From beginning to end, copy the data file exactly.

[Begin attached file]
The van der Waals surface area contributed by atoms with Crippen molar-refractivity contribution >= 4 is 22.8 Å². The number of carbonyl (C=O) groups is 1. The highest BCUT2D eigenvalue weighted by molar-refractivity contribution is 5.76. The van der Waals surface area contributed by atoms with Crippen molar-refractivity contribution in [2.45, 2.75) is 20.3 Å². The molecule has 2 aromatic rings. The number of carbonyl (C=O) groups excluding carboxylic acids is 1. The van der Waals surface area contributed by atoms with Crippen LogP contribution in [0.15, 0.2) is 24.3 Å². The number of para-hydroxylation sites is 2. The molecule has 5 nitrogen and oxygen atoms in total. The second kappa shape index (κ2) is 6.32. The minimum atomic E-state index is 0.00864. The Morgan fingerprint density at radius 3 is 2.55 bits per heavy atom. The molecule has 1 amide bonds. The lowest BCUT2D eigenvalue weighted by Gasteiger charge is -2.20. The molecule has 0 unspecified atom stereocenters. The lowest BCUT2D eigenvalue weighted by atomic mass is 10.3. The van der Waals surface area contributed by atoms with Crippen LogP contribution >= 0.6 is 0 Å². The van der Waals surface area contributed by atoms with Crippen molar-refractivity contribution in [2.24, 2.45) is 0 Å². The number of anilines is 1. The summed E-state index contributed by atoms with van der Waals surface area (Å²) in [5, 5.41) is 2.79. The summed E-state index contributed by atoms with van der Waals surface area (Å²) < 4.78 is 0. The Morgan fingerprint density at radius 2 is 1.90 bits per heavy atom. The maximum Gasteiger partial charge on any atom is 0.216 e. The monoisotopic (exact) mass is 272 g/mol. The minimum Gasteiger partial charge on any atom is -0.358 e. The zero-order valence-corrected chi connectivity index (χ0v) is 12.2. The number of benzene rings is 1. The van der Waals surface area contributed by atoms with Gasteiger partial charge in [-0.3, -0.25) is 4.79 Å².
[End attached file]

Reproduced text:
The van der Waals surface area contributed by atoms with Crippen molar-refractivity contribution >= 4 is 22.8 Å². The number of carbonyl (C=O) groups is 1. The highest BCUT2D eigenvalue weighted by molar-refractivity contribution is 5.76. The van der Waals surface area contributed by atoms with Crippen molar-refractivity contribution in [2.45, 2.75) is 20.3 Å². The molecule has 2 aromatic rings. The number of carbonyl (C=O) groups excluding carboxylic acids is 1. The van der Waals surface area contributed by atoms with Crippen LogP contribution in [0.15, 0.2) is 24.3 Å². The number of para-hydroxylation sites is 2. The molecule has 5 nitrogen and oxygen atoms in total. The second kappa shape index (κ2) is 6.32. The minimum atomic E-state index is 0.00864. The Morgan fingerprint density at radius 3 is 2.55 bits per heavy atom. The molecule has 1 amide bonds. The lowest BCUT2D eigenvalue weighted by Gasteiger charge is -2.20. The molecule has 0 unspecified atom stereocenters. The lowest BCUT2D eigenvalue weighted by atomic mass is 10.3. The van der Waals surface area contributed by atoms with Crippen LogP contribution >= 0.6 is 0 Å². The van der Waals surface area contributed by atoms with Crippen molar-refractivity contribution in [2.24, 2.45) is 0 Å². The number of anilines is 1. The summed E-state index contributed by atoms with van der Waals surface area (Å²) in [5, 5.41) is 2.79. The summed E-state index contributed by atoms with van der Waals surface area (Å²) < 4.78 is 0. The Morgan fingerprint density at radius 2 is 1.90 bits per heavy atom. The maximum Gasteiger partial charge on any atom is 0.216 e. The monoisotopic (exact) mass is 272 g/mol. The minimum Gasteiger partial charge on any atom is -0.358 e. The zero-order valence-corrected chi connectivity index (χ0v) is 12.2. The number of benzene rings is 1. The van der Waals surface area contributed by atoms with Gasteiger partial charge in [-0.3, -0.25) is 4.79 Å².